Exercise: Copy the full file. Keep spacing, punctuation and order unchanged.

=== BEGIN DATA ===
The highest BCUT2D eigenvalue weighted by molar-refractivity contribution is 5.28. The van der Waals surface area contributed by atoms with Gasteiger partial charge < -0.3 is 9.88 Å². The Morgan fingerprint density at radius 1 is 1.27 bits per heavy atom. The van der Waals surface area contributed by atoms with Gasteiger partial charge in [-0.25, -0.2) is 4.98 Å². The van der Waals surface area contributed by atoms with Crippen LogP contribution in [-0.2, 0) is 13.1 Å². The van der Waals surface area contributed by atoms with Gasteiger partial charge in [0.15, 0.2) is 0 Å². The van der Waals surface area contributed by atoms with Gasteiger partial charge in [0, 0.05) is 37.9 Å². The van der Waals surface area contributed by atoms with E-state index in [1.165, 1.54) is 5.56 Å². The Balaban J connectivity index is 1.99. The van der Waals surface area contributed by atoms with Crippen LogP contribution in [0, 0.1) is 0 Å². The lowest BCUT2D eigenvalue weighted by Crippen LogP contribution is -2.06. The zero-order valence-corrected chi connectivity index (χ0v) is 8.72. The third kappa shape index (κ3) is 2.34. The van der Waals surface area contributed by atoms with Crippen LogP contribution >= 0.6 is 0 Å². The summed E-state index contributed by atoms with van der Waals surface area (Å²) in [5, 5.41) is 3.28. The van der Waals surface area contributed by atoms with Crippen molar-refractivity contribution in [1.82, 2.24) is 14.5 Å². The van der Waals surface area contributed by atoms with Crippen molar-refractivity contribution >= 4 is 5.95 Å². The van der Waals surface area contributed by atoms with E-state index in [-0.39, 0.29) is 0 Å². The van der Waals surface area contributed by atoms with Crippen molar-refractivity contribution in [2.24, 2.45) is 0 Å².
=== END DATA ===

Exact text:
The highest BCUT2D eigenvalue weighted by molar-refractivity contribution is 5.28. The van der Waals surface area contributed by atoms with Gasteiger partial charge < -0.3 is 9.88 Å². The Morgan fingerprint density at radius 1 is 1.27 bits per heavy atom. The van der Waals surface area contributed by atoms with Gasteiger partial charge in [-0.25, -0.2) is 4.98 Å². The van der Waals surface area contributed by atoms with Crippen LogP contribution in [-0.2, 0) is 13.1 Å². The van der Waals surface area contributed by atoms with Gasteiger partial charge in [0.15, 0.2) is 0 Å². The van der Waals surface area contributed by atoms with Gasteiger partial charge in [0, 0.05) is 37.9 Å². The van der Waals surface area contributed by atoms with E-state index in [1.165, 1.54) is 5.56 Å². The Balaban J connectivity index is 1.99. The van der Waals surface area contributed by atoms with Crippen LogP contribution in [0, 0.1) is 0 Å². The lowest BCUT2D eigenvalue weighted by Crippen LogP contribution is -2.06. The zero-order valence-corrected chi connectivity index (χ0v) is 8.72. The third kappa shape index (κ3) is 2.34. The van der Waals surface area contributed by atoms with Crippen LogP contribution >= 0.6 is 0 Å². The summed E-state index contributed by atoms with van der Waals surface area (Å²) in [5, 5.41) is 3.28. The van der Waals surface area contributed by atoms with Crippen molar-refractivity contribution in [1.82, 2.24) is 14.5 Å². The van der Waals surface area contributed by atoms with Crippen molar-refractivity contribution >= 4 is 5.95 Å². The van der Waals surface area contributed by atoms with E-state index in [-0.39, 0.29) is 0 Å². The van der Waals surface area contributed by atoms with Crippen molar-refractivity contribution in [2.24, 2.45) is 0 Å².